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Clinton seeks 40 percent increase in NEA funding.

WASHINGTON -- It's springtime in the capital, and that means cherry blossoms, tourists, and the annual budget battle on Capitol Hill. This year's debate is expected to heat up significantly as the gentleman's agreement made in the middle of the night in 1995 between conservative members of Congress and the House leadership to eliminate funding for the arts in 1998 is tested. On the other side, arts supporters in Congress and away from the Hill are frantically working to maintain, or even increase, funding for the embattled arts agencies. They have some strong, if unusual, allies -- President Clinton and moderate Republicans in Congress.

This year, Clinton has requested an increase of 40] percent for both the National Endowment for the Arts (NEA) and the National Endowment for the Humanities (NEH), amounting to $136 million for each of the beleaguered agencies, backing up sentiments expressed in his State of the Union appeal to Americans to stand by the arts and humanities. Lee Kessler, executive director of the American Arts Alliance, believes Clinton's request will make a difference. "I think it will help solidify support, because this is the year [congressmen] are talking about bipartisanship.

"They are also saying the president's budget is not dead on arrival. For those reasons, I think both his State of the Union address and budget request will go a long way in helping us secure funding."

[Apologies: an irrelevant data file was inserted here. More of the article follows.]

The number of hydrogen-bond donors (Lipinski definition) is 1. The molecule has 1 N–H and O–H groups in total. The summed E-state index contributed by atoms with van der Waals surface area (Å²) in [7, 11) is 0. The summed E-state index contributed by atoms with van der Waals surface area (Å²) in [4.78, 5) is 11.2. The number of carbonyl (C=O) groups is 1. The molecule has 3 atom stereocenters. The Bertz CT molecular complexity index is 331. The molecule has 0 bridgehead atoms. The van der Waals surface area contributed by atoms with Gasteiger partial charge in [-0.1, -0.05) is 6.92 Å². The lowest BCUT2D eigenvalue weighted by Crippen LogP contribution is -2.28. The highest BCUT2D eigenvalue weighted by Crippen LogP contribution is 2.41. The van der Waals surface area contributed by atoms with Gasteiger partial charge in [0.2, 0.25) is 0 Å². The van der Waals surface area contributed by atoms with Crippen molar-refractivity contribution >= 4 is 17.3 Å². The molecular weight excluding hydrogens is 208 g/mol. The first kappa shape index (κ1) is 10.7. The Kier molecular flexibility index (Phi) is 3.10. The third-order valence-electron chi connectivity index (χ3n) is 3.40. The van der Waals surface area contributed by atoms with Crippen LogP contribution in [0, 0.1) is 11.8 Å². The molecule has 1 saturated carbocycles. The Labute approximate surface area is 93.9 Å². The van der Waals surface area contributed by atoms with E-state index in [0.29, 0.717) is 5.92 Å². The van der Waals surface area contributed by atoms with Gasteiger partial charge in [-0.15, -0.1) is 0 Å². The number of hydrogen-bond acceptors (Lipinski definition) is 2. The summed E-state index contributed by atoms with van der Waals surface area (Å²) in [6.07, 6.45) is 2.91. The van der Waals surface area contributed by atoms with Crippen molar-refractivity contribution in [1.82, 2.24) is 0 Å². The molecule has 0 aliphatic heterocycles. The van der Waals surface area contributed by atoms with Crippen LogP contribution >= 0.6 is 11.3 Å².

New York Republican Representative Rick Lazio phrases it another way: "I think it's a hopeful sign that the president, who has been so quiet on the arts issue his first term, is finally getting engaged in the issue."

Lazio leads a key coalition of moderate Republican arts supporters. A member of the House Budget Committee, he has worked behind the scenes to garner support for the arts. Last year he organized a letter-writing campaign to House Speaker Newt Gingrich to express support for the arts. Lazio's ambitious agenda includes rallying Republican moderates, including the Tuesday lunch bunch -- an informal but important group of about forty-five moderate House Republicans who gather weekly to map out strategies on legislation -- and all freshman congressmen, as well as meeting with powerful legislators and key committee members in the House and Senate. In addition, he will approach important service organizations, such as the Conference of Mayors, to rally support. "There is a very strong cell of support within the Republican House Caucus for the arts," says Lazio. "Many members feel strongly about it and want to communicate that to the leadership and cast their votes accordingly."

A big believer in long-range support for the arts, Lazio calls for the creation of an endowment. "We are desperately trying to get to the point where we are not having this battle every year," he says. "We need to do a much better job of creating a long-range endowment that doesn't rely on annual appropriations. This does not mean that I support reductions in what we're doing right now. We need to be thinking about a long-term endowment mechanism that combines some private financing with federal dollars." In addition, he says, "We need to do a better job at the grassroots level, in the communities, to convince these members [who want to eliminate the arts] that this is not just about a Mapplethorpe exhibit, and that many of the reforms they have been talking about for years have been instituted."
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Title Annotation:National Endowment for the Arts
Author:Clark, Marika
Publication:Dance Magazine
Date:May 1, 1997
Words:561
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